Carter's Book; Israel, Apartheid and Arab Grievances
by Norman Berdichevsky (March 2007)
President Carter's recent book “Palestine: Peace, Not Apartheid“ has called into question the strong traditional and emotional support for Israel as a thriving and beleaguered democracy and raised the specter of an oppressed Arab population in the territories and within Israel itself on a par with the Black population under the previous Apartheid regime in South Africa. In response to criticism, Carter does a trick with smoke, mirrors, slight of hand and vanishing elephants by claiming that his reference to apartheid was intended to call attention to what Israel might or would become (rather than what it is now) if the grievances of the Arabs are not addressed.
It should have been a simple matter for President Carter to declare his concerns when he was President rather than waiting more than twenty years to bring us his program for peace. Moreover, the book deals primarily with the Palestinian Arabs in Gaza and the territories on the West Bank under Israeli control. Its treatment of the plight (both real and imagined) of the Israeli Arab minority covers two pages in the book (p. 68 and 168) is shallow and gives the reader little information about what to expect in the territories.
Do Israeli Arabs live under Apartheid conditions? A simple answer must be a categorical NO. Individuals among Israel’s non-Jewish population of Arabs (both Christian and Muslims, Bedouin tribesmen), the Druze, Circassians have held and continue to hold significant positions in the Israeli parliament (Knesset), the police, the army, the diplomatic corps, the arts, literature, cinema, sports, entertainment, the universities, business, medicine and science.
Serious problems and discrimination do exist especially in the areas of career choices, and jobs, as well as a pattern of segregation in residence and elementary education that goes far back to conditions prevailing in Palestine under the British and Turkish administrations. Like charges of discrimination practically everywhere else, historical reasons cannot be ignored and must be put into perspective before any judgments can be made.
Much of Israel’s Jewish population settled on private land purchased by the Jewish National Fund, a branch of the Zionist movement with the expressed purposed of providing for Jewish settlement. The great majority of Arabs living in Palestine lived in their own villages or in the “mixed cities” of Jerusalem, Jaffa, Haifa, Lydda, and Ramla. Nazareth and Acre have separate Arab and Jewish residential quarters. After 1948, practically no Israeli Arab had the desire to relocate and live anywhere but in a dense Arab environment. All Arab (and Jewish) community leaders have opposed an integrated school system of elementary education. In addition to these natural historic factors, there have been security concerns adding to the pattern of residential segregation.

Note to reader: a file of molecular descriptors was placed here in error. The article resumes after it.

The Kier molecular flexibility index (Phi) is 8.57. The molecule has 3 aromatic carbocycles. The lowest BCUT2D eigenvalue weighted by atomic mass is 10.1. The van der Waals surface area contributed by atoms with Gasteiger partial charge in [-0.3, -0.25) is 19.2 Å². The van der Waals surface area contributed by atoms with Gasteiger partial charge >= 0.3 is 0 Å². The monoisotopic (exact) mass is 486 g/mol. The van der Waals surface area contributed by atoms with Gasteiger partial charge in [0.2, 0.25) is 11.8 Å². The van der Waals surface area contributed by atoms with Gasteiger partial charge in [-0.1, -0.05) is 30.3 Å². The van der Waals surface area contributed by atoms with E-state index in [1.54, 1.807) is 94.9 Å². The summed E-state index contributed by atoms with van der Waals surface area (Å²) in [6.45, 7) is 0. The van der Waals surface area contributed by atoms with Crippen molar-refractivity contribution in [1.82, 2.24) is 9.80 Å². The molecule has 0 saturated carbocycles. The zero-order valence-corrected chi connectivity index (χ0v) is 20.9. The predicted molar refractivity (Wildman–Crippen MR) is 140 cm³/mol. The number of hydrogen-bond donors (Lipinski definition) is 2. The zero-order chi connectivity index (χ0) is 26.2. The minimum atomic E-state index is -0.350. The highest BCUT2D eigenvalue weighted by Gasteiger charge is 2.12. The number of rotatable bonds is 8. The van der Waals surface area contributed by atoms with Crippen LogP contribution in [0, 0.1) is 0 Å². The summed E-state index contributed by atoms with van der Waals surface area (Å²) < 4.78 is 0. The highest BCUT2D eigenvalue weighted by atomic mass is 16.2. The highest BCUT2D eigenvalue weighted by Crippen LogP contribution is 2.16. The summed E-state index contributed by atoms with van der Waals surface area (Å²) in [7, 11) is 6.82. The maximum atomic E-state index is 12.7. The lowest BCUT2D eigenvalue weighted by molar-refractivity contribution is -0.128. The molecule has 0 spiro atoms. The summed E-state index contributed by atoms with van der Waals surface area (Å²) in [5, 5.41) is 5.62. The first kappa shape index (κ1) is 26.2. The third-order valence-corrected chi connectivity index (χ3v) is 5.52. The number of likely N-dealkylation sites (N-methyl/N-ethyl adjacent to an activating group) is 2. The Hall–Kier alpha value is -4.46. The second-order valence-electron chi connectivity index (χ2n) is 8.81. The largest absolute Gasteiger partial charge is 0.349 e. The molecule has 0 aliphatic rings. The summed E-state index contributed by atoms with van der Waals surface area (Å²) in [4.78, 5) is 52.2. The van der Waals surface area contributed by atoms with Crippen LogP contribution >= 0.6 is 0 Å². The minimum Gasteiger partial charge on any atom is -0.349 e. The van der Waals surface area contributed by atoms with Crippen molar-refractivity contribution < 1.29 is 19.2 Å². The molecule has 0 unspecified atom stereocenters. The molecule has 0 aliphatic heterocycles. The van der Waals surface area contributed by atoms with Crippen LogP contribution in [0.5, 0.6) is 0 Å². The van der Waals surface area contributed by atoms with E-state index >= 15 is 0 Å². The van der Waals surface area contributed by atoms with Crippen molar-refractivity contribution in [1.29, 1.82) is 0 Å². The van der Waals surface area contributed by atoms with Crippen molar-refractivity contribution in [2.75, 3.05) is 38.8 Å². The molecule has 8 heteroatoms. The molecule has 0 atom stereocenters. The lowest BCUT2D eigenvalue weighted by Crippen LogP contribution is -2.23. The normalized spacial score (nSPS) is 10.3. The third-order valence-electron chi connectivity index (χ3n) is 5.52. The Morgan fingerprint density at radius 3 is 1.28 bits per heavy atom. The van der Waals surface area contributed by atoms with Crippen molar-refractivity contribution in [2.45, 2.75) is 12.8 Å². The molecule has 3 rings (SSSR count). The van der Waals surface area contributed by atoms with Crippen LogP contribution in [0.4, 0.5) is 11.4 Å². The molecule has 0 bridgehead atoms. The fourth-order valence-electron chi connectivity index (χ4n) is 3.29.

The Arab Minority
The Arab minority in Israel, numbering a million souls is guaranteed full cultural expression of its identity whereas practically no more than a handful of a few thousand Jews remain in the Arab states (primarily in Morocco) as if they were exotic plants on display in a hothouse when in 1948 they numbered more than 800,000 throughout the Arab World and Iran and included large sections of major cities such as Baghdad and Cairo. Their fate, expulsion, forced exile and loss of property rate not a single mention in Carter‘s book - his sole humanitarian concern is for the Palestinian Arabs who were first forcibly put under Jordanian and Egyptian occupation without their consent and then became the pawns of all those in the Arab world intent on launching a new crusade to destroy the Jewish state.
Israel’s population today is just over 6.5 million of which non-Jews constitute something like 18%. This does not take into account the former Jordanian occupied areas of East Jerusalem. Of the one million Israeli citizens who are lumped together as “Arabs”, there are significant differences among three communities including those such as the Druze, Circassians and Bedouin tribesmen who voluntarily serve in the Israel Defense Forces.